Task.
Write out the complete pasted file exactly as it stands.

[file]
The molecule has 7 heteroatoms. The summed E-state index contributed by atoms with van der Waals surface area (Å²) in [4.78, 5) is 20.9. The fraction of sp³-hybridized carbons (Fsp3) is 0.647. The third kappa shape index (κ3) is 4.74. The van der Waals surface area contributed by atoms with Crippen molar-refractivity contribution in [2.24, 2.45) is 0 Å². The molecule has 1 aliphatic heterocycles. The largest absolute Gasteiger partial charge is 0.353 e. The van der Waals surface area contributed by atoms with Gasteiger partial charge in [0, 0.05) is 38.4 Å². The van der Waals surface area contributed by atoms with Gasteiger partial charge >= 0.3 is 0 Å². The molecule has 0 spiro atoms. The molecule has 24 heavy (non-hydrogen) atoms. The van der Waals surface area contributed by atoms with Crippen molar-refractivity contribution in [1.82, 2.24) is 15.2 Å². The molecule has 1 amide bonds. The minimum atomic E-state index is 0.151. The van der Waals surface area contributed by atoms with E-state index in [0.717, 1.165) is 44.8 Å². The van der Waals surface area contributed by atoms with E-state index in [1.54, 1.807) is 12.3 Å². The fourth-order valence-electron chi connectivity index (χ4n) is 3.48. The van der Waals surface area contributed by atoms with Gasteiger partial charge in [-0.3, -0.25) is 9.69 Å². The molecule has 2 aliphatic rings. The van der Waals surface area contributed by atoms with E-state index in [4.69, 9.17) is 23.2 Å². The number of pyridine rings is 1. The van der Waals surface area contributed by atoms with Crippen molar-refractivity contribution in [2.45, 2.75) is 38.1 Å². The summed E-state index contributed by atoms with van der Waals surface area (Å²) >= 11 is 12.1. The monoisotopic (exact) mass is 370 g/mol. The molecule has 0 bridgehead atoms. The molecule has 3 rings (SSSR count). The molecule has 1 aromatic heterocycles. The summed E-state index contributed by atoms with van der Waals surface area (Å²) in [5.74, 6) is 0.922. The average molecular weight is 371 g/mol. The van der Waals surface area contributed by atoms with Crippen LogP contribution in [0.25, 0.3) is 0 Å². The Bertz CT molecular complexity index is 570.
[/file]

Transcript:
The molecule has 7 heteroatoms. The summed E-state index contributed by atoms with van der Waals surface area (Å²) in [4.78, 5) is 20.9. The fraction of sp³-hybridized carbons (Fsp3) is 0.647. The third kappa shape index (κ3) is 4.74. The van der Waals surface area contributed by atoms with Crippen molar-refractivity contribution in [2.24, 2.45) is 0 Å². The molecule has 1 aliphatic heterocycles. The largest absolute Gasteiger partial charge is 0.353 e. The van der Waals surface area contributed by atoms with Gasteiger partial charge in [0, 0.05) is 38.4 Å². The van der Waals surface area contributed by atoms with Gasteiger partial charge >= 0.3 is 0 Å². The molecule has 0 spiro atoms. The molecule has 24 heavy (non-hydrogen) atoms. The van der Waals surface area contributed by atoms with Crippen molar-refractivity contribution in [1.82, 2.24) is 15.2 Å². The molecule has 1 amide bonds. The minimum atomic E-state index is 0.151. The van der Waals surface area contributed by atoms with E-state index in [0.717, 1.165) is 44.8 Å². The van der Waals surface area contributed by atoms with E-state index in [1.54, 1.807) is 12.3 Å². The fourth-order valence-electron chi connectivity index (χ4n) is 3.48. The van der Waals surface area contributed by atoms with Gasteiger partial charge in [-0.3, -0.25) is 9.69 Å². The molecule has 2 aliphatic rings. The van der Waals surface area contributed by atoms with E-state index in [4.69, 9.17) is 23.2 Å². The number of pyridine rings is 1. The van der Waals surface area contributed by atoms with Crippen molar-refractivity contribution in [2.45, 2.75) is 38.1 Å². The summed E-state index contributed by atoms with van der Waals surface area (Å²) >= 11 is 12.1. The monoisotopic (exact) mass is 370 g/mol. The molecule has 0 bridgehead atoms. The molecule has 3 rings (SSSR count). The molecule has 1 aromatic heterocycles. The summed E-state index contributed by atoms with van der Waals surface area (Å²) in [5.74, 6) is 0.922. The average molecular weight is 371 g/mol. The van der Waals surface area contributed by atoms with Crippen LogP contribution in [0.25, 0.3) is 0 Å². The Bertz CT molecular complexity index is 570.